EU Referendum: Read the question!

Roland Smith
May 10, 2016 · 5 min read

As is the way at this time of year, daughter number two is doing some GCSE-level exams at the moment. She hasn’t got the hang of exams yet (or revision — don’t ask), not least that old piece of common sense wisdom to “Read the question!”

The same is true for the actual EU referendum question on the ballot paper.

Here it is. Please read it very carefully.

So a very simple question but what does it mean?

Well, it means: Should the UK remain a member of the EU or leave the EU? End of.

So if we answer ‘Leave’, it means stopping ‘free movement’? No, where does it mention that? Read the question.

And getting out of the single market (which is separate to EU membership)? No. Read the question.

But if we answer ‘Leave’, surely it means the UK stops paying a contribution to trade with the EU? No. Read the question.

But if we answer ‘Leave’, surely it means we stop all those silly and expensive regulations? No, where does it say that on the ballot paper? Read the question.

I can imagine some of you will be getting mightily frustrated with this and will be pointing furiously to the Vote Leave campaign’s ‘manifesto’ which promises all the above: stopping free movement, getting out of the single market, reducing all payments to zero, and stopping all European and international regulation. If you were so minded, you would also point out that if we vote to leave, Britain would then be better off by £350m a week and also, apparently, save the NHS into the bargain.

None of these things, even if they were all true (which, frankly, they aren’t), are on the ballot paper. To be utterly clear about this, the question is not: “Do you wish the United Kingdom to remain a party to EU/EEA free movement or to leave EU/EEA free movement?”

The question is solely about giving up (or not) membership of the European Union.

And, here’s the crucial point: we are not electing Vote Leave on 23rd June (or Johnson, Gove or Farage). That simple statement of truth has massive implications that are not being sufficiently recognised, although on 31st May and 1st June, Chris Grayling and Boris Johnson finally acknowledged the truth of that statement.

A referendum is not like a normal election. In fact, it’s nothing like a normal election and yet a mass of people, many of whom should know better, insist on viewing it this way. That includes many Remainers for whom viewing it like this suits their purpose: it conveniently means Vote Leave can be cast as representing all Leavers and as being the guardians of how Brexit will be undertaken i.e. badly.

But there are no political parties; there is no one leader of each side; there is no ‘line to take’. There is no ‘manifesto’.

And because we are not electing a ‘Vote Leave party’ with its own manifesto, Vote Leave will not be in control of how the exit is done. Which is why their views are interesting but academic.

In this referendum, there are only “campaigners”, who will do whatever they think might appeal to sections of the electorate to motivate them to vote to Leave. Some parts of their diverse message will hit home; others won’t. On free movement, the Vote Leave lead campaign has evidently taken the Farage view that everyone gets animated by immigration — or more accurately, that voters get sufficiently animated by immigration that they will vote to leave the European Union.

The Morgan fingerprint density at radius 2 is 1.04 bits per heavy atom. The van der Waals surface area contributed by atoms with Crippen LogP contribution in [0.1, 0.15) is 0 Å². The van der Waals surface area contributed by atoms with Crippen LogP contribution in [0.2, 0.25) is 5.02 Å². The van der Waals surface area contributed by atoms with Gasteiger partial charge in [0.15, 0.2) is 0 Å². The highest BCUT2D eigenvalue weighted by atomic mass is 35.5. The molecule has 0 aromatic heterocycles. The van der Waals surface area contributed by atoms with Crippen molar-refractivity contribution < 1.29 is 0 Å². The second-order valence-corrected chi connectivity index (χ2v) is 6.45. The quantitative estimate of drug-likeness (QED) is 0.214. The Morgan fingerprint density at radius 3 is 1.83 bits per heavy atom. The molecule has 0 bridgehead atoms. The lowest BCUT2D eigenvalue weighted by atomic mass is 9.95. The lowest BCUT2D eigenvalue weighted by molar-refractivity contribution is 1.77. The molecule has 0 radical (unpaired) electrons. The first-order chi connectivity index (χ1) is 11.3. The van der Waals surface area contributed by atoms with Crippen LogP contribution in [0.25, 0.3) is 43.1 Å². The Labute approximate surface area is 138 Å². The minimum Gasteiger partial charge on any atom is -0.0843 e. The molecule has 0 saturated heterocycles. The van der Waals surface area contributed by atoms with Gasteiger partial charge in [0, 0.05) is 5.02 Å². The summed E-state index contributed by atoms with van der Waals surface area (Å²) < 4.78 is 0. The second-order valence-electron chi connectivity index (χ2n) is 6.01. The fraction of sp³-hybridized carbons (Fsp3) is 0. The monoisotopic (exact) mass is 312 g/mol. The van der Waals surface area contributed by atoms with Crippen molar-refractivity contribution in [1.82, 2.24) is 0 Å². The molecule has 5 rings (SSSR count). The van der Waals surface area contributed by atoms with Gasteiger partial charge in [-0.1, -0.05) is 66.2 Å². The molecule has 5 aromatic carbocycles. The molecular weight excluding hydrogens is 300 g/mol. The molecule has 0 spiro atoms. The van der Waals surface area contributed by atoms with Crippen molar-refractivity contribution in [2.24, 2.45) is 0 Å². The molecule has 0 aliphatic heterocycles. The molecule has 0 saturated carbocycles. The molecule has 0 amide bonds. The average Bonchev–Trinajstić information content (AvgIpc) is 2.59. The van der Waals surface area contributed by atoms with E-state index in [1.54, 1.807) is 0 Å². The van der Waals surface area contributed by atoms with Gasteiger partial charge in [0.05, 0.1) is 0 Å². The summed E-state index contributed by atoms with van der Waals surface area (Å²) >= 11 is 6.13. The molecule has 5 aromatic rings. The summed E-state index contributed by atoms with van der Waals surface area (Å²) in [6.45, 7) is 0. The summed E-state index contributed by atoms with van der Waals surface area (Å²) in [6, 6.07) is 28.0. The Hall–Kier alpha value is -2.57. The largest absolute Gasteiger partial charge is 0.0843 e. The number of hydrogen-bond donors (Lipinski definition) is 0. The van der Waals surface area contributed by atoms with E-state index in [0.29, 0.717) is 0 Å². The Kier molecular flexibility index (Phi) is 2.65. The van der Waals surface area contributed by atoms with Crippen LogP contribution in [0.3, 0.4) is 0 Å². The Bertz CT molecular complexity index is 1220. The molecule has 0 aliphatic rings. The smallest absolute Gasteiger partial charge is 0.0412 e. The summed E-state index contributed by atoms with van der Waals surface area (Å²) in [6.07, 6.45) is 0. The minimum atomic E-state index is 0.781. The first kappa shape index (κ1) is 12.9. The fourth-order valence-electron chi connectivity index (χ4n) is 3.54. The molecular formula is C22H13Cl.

And yet, some Leave supporters don’t get animated by immigration or free movement.

I don’t. I know a whole group of very trenchant Leavers who don’t. Tim Martin, the founder of J D Wetherspoon who is a donor to the Leave cause doesn’t either. In fact he openly states in the media that he’s very relaxed about EU free movement and is happy for it to continue after Brexit. The same is true of another famous entrepreneur, James Dyson.

Before this campaign started and before they felt it necessary to fall in with Vote Leave, a stream of Conservatives were the same e.g. Boris Johnson, Michael Gove, Daniel Hannan, and Owen Paterson to name just a few key Leavers, some of whom have extolled the virtues of immigration and have slated UKIP. Some have even stated openly that they would accept associate membership of the European Union, presumably still under ECJ jurisdiction, that would necessarily accept the free movement provisions (just adding some riders about access to welfare). And they’ve extolled the Swiss and Norway Options, both of which have free movement.

But put those Conservative leavers aside for a moment. The point is that ordinary voters will vote on the question for a mass of reasons best known to themselves (possibly including “To stop George Osborne becoming prime minister”). And it only takes a very small number of Leave voters to reject Vote Leave’s whole package of arguments, or parts thereof, for the whole idea of “reading into the question” and the subsequent answer (which is what we are talking about here) to totally fall apart. 20% of Leavers (as per here) would more than do it. Indeed, one can only approach this as a lawyer might i.e. what exactly does the question say? Any clarification of “what people meant by Leave” — if there was any subsequent major upswell for that, which I doubt— would need a subsequent debate.

All of this applies whether Leave wins by much more than 50% or only by marginally more than 50%. Although clearly a marginal win makes the need to stick to the question even more stark.

So please, do me a favour and read the question.

UPDATE, 13th June 2016: A Yougov poll in the Sunday Telegraph, sponsored by the Adam Smith Institute reveals almost half of Leave voters would consider the EEA Option after a Leave vote. See here for the story.

Roland Smith

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Fellow of the Adam Smith Institute. Brexitologist. Globalist. #Brexit